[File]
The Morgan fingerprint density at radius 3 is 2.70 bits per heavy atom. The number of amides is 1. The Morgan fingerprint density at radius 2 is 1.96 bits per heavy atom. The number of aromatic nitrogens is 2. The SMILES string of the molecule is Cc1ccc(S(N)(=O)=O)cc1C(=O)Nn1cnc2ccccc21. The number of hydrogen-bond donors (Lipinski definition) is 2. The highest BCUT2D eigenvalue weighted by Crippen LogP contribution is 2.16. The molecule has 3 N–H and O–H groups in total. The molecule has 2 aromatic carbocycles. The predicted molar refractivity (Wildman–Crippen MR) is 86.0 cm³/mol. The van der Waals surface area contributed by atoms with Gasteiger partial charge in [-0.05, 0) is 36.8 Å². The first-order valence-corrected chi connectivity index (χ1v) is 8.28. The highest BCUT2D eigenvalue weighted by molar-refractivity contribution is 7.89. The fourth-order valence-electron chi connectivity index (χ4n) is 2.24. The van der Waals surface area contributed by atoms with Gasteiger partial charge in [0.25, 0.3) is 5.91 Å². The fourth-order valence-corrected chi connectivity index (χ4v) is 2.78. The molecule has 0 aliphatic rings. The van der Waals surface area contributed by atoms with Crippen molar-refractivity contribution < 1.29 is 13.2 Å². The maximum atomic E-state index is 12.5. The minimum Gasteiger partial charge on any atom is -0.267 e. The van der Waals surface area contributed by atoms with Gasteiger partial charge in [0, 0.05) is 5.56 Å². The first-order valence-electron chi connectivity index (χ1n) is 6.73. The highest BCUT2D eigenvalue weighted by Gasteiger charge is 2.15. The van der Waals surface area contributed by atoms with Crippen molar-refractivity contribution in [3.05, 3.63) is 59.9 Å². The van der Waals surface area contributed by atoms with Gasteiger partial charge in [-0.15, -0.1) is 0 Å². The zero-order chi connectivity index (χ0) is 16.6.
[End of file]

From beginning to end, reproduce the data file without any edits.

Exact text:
The Morgan fingerprint density at radius 3 is 2.70 bits per heavy atom. The number of amides is 1. The Morgan fingerprint density at radius 2 is 1.96 bits per heavy atom. The number of aromatic nitrogens is 2. The SMILES string of the molecule is Cc1ccc(S(N)(=O)=O)cc1C(=O)Nn1cnc2ccccc21. The number of hydrogen-bond donors (Lipinski definition) is 2. The highest BCUT2D eigenvalue weighted by Crippen LogP contribution is 2.16. The molecule has 3 N–H and O–H groups in total. The molecule has 2 aromatic carbocycles. The predicted molar refractivity (Wildman–Crippen MR) is 86.0 cm³/mol. The van der Waals surface area contributed by atoms with Gasteiger partial charge in [-0.05, 0) is 36.8 Å². The first-order valence-corrected chi connectivity index (χ1v) is 8.28. The highest BCUT2D eigenvalue weighted by molar-refractivity contribution is 7.89. The fourth-order valence-electron chi connectivity index (χ4n) is 2.24. The van der Waals surface area contributed by atoms with Gasteiger partial charge in [0.25, 0.3) is 5.91 Å². The fourth-order valence-corrected chi connectivity index (χ4v) is 2.78. The molecule has 0 aliphatic rings. The van der Waals surface area contributed by atoms with Crippen molar-refractivity contribution < 1.29 is 13.2 Å². The maximum atomic E-state index is 12.5. The minimum Gasteiger partial charge on any atom is -0.267 e. The van der Waals surface area contributed by atoms with Gasteiger partial charge in [0, 0.05) is 5.56 Å². The first-order valence-electron chi connectivity index (χ1n) is 6.73. The highest BCUT2D eigenvalue weighted by Gasteiger charge is 2.15. The van der Waals surface area contributed by atoms with Crippen molar-refractivity contribution in [3.05, 3.63) is 59.9 Å². The van der Waals surface area contributed by atoms with Gasteiger partial charge in [-0.15, -0.1) is 0 Å². The zero-order chi connectivity index (χ0) is 16.6.